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The Spread of Beet Necrotic Yellow Vein Virus from Point Source Inoculations as Influenced by Irrigation and Tillage. R. M. Harveson, Texas Agricultural Experiment Station, P.O. Drawer 10, Bushland 79012; Current address: graduate research assistant, Department of Plant Pathology, University of Florida, P.O. Box 110680, Gainesville 32611; C. M. Rush, and T. A. Wheeler. (2)Texas Agricultural Experiment Station, P.O. Drawer 10, Bushland 79012; (3)Texas Agricultural Research and Extension Center, Route 3, P.O. Box 219, Lubbock 79401-9757. Phytopathology 86:1242-1247. Accepted for publication 27 August 1996. Copyright 1996 The American Phytopathological Society. DOI: 10.1094/Phyto-86-1242.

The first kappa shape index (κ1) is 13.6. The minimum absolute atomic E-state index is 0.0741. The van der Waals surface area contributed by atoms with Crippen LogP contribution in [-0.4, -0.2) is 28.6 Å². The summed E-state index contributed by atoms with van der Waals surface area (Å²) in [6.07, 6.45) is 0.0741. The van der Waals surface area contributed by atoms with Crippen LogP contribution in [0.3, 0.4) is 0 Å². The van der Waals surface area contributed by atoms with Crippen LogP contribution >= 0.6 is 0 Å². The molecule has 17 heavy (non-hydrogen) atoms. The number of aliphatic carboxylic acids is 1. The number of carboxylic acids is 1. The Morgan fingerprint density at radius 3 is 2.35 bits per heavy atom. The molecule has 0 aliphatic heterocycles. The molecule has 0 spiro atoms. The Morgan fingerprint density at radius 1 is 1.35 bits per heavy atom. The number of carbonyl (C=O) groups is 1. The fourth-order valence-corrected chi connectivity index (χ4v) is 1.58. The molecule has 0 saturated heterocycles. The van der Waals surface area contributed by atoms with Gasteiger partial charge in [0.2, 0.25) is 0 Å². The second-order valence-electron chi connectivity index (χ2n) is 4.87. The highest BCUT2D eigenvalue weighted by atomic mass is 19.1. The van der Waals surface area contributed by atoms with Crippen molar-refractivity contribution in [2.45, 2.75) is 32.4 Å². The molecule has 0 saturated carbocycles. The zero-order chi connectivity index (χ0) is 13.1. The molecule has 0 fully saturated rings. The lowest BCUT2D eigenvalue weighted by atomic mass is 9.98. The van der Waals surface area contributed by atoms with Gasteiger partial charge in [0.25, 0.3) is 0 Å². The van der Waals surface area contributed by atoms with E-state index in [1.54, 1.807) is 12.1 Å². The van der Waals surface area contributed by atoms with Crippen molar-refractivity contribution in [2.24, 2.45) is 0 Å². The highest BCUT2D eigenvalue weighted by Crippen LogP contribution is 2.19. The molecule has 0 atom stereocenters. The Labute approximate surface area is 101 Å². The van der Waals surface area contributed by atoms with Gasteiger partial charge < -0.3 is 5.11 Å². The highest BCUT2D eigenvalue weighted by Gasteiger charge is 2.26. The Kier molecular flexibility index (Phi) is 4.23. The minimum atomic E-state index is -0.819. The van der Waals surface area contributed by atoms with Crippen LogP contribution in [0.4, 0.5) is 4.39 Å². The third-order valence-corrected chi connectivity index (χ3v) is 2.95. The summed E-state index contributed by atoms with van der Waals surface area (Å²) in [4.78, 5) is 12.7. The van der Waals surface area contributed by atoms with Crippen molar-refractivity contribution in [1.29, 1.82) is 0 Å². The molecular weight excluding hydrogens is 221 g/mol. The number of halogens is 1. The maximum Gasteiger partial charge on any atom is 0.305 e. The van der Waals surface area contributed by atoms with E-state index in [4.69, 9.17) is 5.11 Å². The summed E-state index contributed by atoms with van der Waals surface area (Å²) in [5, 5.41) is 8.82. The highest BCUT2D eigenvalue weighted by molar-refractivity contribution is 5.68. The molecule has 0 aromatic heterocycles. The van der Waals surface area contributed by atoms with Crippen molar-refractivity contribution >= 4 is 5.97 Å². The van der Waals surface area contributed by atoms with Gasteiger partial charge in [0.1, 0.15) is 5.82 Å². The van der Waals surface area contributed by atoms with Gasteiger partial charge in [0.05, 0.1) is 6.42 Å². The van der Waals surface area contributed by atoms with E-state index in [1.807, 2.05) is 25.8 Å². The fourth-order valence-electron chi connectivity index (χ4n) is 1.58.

A 3-year study was initiated in 1992 to map the spread of beet necrotic yellow vein virus (BNYVV) from known point sources of inoculum by irrigation and tillage practices. The experiment each year consisted of four plots, each containing 12 30-m rows, on 76-cm centers. Sugar beet seeds (cv. HH39) coated with BNYVV-infested Polymyxa betae were planted in the first 3 m of the two outside rows of each plot and constituted the point sources of inoculum. The remaining plot area was planted with uninfested seeds. Plots were furrow irrigated every 2 weeks. Plant and soil samples were collected from the point source areas and other predetermined locations in each plot before tillage operations. Plant roots were assayed by indirect double-antibody sandwich enzyme-linked immunosorbent assay (DAS-ELISA) for BNYVV incidence. Soil samples were planted with sugar beet seeds in the greenhouse, and after 10 to 12 weeks, roots of bait plants were assayed for BNYVV. To further evaluate movement, soil samples were collected from the previous locations after tillage events and after a second sugar beet crop before being bioassayed. All plant samples taken from point sources exhibited typical symptoms of rhizomania, and both plant and soil samples tested positive for BNYVV in DAS-ELISA tests. Out of 336 plants collected in the field from non-point-source areas, only 1 tested positive. Before tillage events, 2% of the soil samples were positive for BNYVV for the first experiment and 0.9% tested positive the second, suggesting negligible movement of viruliferous P. betae by irrigation. After tillage and harvest operations, 9 and 6% of the soil samples were infested for the first and second experiments, respectively. After a successive sugar beet crop, 15% of the soil samples were positive for BNYVV in the first experiment and 12% in the second. Our results show that physical movement of soil during tillage and harvest operations exert a much greater influence on spread of BNYVV than furrow irrigation, which contradicts the generally accepted concept that viruliferous P. betae is rapidly disseminated by irrigation.